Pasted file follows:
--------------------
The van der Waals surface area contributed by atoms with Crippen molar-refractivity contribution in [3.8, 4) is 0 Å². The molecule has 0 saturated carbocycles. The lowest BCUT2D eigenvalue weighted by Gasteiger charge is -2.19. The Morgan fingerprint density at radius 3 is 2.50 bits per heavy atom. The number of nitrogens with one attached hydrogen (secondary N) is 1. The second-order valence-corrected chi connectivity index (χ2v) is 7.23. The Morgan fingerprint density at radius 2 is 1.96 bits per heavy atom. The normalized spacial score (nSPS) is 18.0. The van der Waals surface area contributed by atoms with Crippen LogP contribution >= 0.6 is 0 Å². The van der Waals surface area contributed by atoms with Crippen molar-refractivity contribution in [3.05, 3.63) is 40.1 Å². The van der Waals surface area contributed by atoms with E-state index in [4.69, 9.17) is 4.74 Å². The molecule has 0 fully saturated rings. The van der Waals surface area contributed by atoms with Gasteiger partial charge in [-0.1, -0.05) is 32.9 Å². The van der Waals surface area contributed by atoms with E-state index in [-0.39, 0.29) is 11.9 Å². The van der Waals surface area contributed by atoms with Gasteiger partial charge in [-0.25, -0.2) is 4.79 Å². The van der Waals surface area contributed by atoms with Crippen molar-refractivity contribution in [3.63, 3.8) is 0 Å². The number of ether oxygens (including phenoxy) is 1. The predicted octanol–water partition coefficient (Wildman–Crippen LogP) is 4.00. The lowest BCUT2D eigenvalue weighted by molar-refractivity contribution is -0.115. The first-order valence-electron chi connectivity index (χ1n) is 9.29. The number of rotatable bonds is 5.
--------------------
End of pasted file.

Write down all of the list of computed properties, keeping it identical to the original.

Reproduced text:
The van der Waals surface area contributed by atoms with Crippen molar-refractivity contribution in [3.8, 4) is 0 Å². The molecule has 0 saturated carbocycles. The lowest BCUT2D eigenvalue weighted by Gasteiger charge is -2.19. The Morgan fingerprint density at radius 3 is 2.50 bits per heavy atom. The number of nitrogens with one attached hydrogen (secondary N) is 1. The second-order valence-corrected chi connectivity index (χ2v) is 7.23. The Morgan fingerprint density at radius 2 is 1.96 bits per heavy atom. The normalized spacial score (nSPS) is 18.0. The van der Waals surface area contributed by atoms with Crippen LogP contribution >= 0.6 is 0 Å². The van der Waals surface area contributed by atoms with Crippen molar-refractivity contribution in [3.05, 3.63) is 40.1 Å². The van der Waals surface area contributed by atoms with E-state index in [4.69, 9.17) is 4.74 Å². The molecule has 0 fully saturated rings. The van der Waals surface area contributed by atoms with Gasteiger partial charge in [-0.1, -0.05) is 32.9 Å². The van der Waals surface area contributed by atoms with E-state index in [-0.39, 0.29) is 11.9 Å². The van der Waals surface area contributed by atoms with Gasteiger partial charge in [-0.25, -0.2) is 4.79 Å². The van der Waals surface area contributed by atoms with Crippen molar-refractivity contribution in [3.63, 3.8) is 0 Å². The number of ether oxygens (including phenoxy) is 1. The predicted octanol–water partition coefficient (Wildman–Crippen LogP) is 4.00. The lowest BCUT2D eigenvalue weighted by molar-refractivity contribution is -0.115. The first-order valence-electron chi connectivity index (χ1n) is 9.29. The number of rotatable bonds is 5.